The jury, more fastidious than ever before, scrutinised every one of the short-listed entries painstakingly. In the innovation category they were looking for solutions which are home-grown and cater for problems which are India-specific. Indeed, if there was a solution that could solve simple problems and do it across a large landscape, it was a winner.
Picking winners in a field that is as vibrant as technology is never easy; there’s innovation by dozens of firms — big and small — and it’s hard to tell how many will live up to the initial promise. But the Express IT Awards jury proved it was more than up to the task. On a cool winter afternoon in Bengaluru, former Infosys CFO TV Mohandas Pai, technology consultant and investor Sid Pai, iSPIRT co-founder Sharad Sharma, Gopichand Katragadda, former CTO of the Tata Group and head of GE’s India research before that; and Professor S Sadagopan, head of IIIT and among the foremost teachers in the tech industry, put their heads together and pored over the entries. Five hours and several cups of coffee later the winners for the seventh edition of the awards had been chosen.
The jury, more fastidious than ever before, scrutinised every one of the short-listed entries painstakingly. In the innovation category they were looking for solutions which are home-grown and cater for problems which are India-specific. Indeed, if there was a solution that could solve simple problems and do it across a large landscape, it was a winner. It turned out smaller firms —MSMEs — were doing good work in areas such as cyber security, coming up with relatively inexpensive cutting edge technology that could be used even by smaller businesses. The Fintech category threw up some interesting solutions: The jury assessed these carefully looking for a solution that could be applied for B2B, B2C services or even both. They were impressed with how Fintechs are disrupting the market whether it’s lending or insurance. NPCI’s Bhim, a winner in the past, had clearly revolutionised the payments space dominated by foreign credit card firms.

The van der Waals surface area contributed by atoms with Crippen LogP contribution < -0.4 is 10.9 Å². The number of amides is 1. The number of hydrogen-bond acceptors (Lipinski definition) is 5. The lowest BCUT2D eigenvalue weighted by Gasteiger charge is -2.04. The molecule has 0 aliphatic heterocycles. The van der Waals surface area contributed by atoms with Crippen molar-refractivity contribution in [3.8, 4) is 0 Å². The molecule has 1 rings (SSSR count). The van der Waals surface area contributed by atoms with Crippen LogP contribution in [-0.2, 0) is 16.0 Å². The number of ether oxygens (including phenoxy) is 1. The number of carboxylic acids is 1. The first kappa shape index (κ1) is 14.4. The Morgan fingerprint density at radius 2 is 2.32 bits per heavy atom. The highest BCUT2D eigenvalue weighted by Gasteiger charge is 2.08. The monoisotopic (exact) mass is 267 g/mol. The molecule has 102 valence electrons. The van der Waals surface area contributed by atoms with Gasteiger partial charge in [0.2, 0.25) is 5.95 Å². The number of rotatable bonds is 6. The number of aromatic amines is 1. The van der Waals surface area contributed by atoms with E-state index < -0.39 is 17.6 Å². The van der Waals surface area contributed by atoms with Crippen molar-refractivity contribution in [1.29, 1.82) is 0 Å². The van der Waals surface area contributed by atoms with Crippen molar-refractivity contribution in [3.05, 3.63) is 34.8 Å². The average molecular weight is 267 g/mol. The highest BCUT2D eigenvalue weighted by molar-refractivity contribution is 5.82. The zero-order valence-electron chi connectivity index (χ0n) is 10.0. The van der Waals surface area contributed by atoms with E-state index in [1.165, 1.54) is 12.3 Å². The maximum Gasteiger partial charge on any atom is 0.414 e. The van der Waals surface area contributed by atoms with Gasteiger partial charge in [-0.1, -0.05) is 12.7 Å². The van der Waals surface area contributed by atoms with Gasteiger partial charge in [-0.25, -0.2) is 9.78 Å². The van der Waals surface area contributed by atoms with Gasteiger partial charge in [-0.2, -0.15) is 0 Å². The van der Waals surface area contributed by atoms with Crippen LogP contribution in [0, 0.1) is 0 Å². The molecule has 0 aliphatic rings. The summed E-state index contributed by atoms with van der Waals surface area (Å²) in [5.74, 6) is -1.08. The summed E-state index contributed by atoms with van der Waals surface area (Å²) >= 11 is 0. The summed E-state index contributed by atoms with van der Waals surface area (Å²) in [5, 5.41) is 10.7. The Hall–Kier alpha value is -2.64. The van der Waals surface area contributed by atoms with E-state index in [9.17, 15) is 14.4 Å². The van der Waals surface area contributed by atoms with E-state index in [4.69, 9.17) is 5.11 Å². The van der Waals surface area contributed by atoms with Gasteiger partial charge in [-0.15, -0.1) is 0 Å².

The ability to scale up was a key criterion for all the members across all categories. In 2018, the jury had awarded the software product of the year to Dawinbox Solutions because of the solution’s universal appeal. This time too, the jury felt, a digital solution should be flexible and scalable across sectors. Did the solution address a need which the market hadn’t found? In most categories, including the analytics space, members were looking for a solution that has made a key difference in delivering insights to client which can be acted upon. Too often, the solutions were simply analysing past behaviour and didn’t have predictive capabilities. The e-governance category saw solutions that were not just new and had been implemented but which were helping make a big difference at the grassroots level. These solutions were assisting among others, forest departments, farmers and travellers. Again, typically, in the past, entries for the cloud solutions came in from companies who were “lift and shift’ players helping migration for legacy applications. This time jury wanted a solution that created value beyond this, essentially a solution that both hosted and created solutions on cloud.